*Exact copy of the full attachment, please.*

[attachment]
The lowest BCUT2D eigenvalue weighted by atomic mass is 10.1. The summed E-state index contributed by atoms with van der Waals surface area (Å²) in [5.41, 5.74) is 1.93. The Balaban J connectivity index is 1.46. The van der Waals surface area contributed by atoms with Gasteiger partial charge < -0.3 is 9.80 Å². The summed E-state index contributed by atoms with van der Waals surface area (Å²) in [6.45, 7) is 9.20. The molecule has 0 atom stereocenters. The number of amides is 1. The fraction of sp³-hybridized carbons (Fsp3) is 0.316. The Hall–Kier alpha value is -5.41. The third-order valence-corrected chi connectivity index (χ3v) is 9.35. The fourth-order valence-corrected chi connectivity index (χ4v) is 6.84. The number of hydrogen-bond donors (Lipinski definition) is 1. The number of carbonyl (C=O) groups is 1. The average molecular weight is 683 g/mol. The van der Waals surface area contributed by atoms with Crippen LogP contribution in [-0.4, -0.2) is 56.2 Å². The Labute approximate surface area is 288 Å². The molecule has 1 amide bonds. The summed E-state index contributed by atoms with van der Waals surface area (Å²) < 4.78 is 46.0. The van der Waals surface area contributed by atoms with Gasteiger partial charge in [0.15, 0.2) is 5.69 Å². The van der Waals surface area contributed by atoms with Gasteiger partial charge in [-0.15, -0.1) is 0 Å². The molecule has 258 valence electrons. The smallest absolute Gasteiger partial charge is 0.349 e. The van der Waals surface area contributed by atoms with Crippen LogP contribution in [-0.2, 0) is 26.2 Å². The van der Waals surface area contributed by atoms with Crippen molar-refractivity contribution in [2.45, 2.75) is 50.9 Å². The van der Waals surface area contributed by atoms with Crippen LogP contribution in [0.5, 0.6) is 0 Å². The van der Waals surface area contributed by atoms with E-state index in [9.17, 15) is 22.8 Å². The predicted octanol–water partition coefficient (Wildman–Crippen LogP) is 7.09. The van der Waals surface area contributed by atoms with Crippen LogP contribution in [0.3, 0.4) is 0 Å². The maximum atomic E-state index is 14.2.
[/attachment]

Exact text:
The lowest BCUT2D eigenvalue weighted by atomic mass is 10.1. The summed E-state index contributed by atoms with van der Waals surface area (Å²) in [5.41, 5.74) is 1.93. The Balaban J connectivity index is 1.46. The van der Waals surface area contributed by atoms with Gasteiger partial charge < -0.3 is 9.80 Å². The summed E-state index contributed by atoms with van der Waals surface area (Å²) in [6.45, 7) is 9.20. The molecule has 0 atom stereocenters. The number of amides is 1. The fraction of sp³-hybridized carbons (Fsp3) is 0.316. The Hall–Kier alpha value is -5.41. The third-order valence-corrected chi connectivity index (χ3v) is 9.35. The fourth-order valence-corrected chi connectivity index (χ4v) is 6.84. The number of hydrogen-bond donors (Lipinski definition) is 1. The number of carbonyl (C=O) groups is 1. The average molecular weight is 683 g/mol. The van der Waals surface area contributed by atoms with Crippen LogP contribution in [-0.4, -0.2) is 56.2 Å². The Labute approximate surface area is 288 Å². The molecule has 1 amide bonds. The summed E-state index contributed by atoms with van der Waals surface area (Å²) < 4.78 is 46.0. The van der Waals surface area contributed by atoms with Gasteiger partial charge in [0.15, 0.2) is 5.69 Å². The van der Waals surface area contributed by atoms with Gasteiger partial charge in [-0.15, -0.1) is 0 Å². The molecule has 258 valence electrons. The smallest absolute Gasteiger partial charge is 0.349 e. The van der Waals surface area contributed by atoms with Crippen LogP contribution in [-0.2, 0) is 26.2 Å². The van der Waals surface area contributed by atoms with Crippen molar-refractivity contribution in [2.45, 2.75) is 50.9 Å². The van der Waals surface area contributed by atoms with Crippen LogP contribution in [0.5, 0.6) is 0 Å². The van der Waals surface area contributed by atoms with E-state index in [9.17, 15) is 22.8 Å². The predicted octanol–water partition coefficient (Wildman–Crippen LogP) is 7.09. The van der Waals surface area contributed by atoms with Crippen LogP contribution in [0.3, 0.4) is 0 Å². The maximum atomic E-state index is 14.2.